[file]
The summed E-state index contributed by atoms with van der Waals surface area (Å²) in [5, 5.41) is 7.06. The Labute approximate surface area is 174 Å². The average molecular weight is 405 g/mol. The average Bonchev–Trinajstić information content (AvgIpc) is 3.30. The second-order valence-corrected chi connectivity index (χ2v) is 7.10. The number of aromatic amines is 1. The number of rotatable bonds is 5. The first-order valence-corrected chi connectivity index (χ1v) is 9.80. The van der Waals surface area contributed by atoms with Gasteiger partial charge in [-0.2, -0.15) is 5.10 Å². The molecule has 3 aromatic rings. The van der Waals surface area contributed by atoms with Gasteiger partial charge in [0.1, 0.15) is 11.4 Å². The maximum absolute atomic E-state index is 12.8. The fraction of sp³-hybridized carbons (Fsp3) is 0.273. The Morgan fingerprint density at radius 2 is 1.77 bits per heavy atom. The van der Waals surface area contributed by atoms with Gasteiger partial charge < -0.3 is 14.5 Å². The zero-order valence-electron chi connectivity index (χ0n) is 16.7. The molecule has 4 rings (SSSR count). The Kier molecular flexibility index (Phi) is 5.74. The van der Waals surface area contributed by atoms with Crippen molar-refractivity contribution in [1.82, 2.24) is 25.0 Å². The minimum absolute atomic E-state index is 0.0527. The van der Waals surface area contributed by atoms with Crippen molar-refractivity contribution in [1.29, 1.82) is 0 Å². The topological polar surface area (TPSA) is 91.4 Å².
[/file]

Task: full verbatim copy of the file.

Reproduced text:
The summed E-state index contributed by atoms with van der Waals surface area (Å²) in [5, 5.41) is 7.06. The Labute approximate surface area is 174 Å². The average molecular weight is 405 g/mol. The average Bonchev–Trinajstić information content (AvgIpc) is 3.30. The second-order valence-corrected chi connectivity index (χ2v) is 7.10. The number of aromatic amines is 1. The number of rotatable bonds is 5. The first-order valence-corrected chi connectivity index (χ1v) is 9.80. The van der Waals surface area contributed by atoms with Gasteiger partial charge in [-0.2, -0.15) is 5.10 Å². The molecule has 3 aromatic rings. The van der Waals surface area contributed by atoms with Gasteiger partial charge in [0.1, 0.15) is 11.4 Å². The maximum absolute atomic E-state index is 12.8. The fraction of sp³-hybridized carbons (Fsp3) is 0.273. The Morgan fingerprint density at radius 2 is 1.77 bits per heavy atom. The van der Waals surface area contributed by atoms with Gasteiger partial charge < -0.3 is 14.5 Å². The zero-order valence-electron chi connectivity index (χ0n) is 16.7. The molecule has 4 rings (SSSR count). The Kier molecular flexibility index (Phi) is 5.74. The van der Waals surface area contributed by atoms with Crippen molar-refractivity contribution in [1.82, 2.24) is 25.0 Å². The minimum absolute atomic E-state index is 0.0527. The van der Waals surface area contributed by atoms with Crippen molar-refractivity contribution in [1.29, 1.82) is 0 Å². The topological polar surface area (TPSA) is 91.4 Å².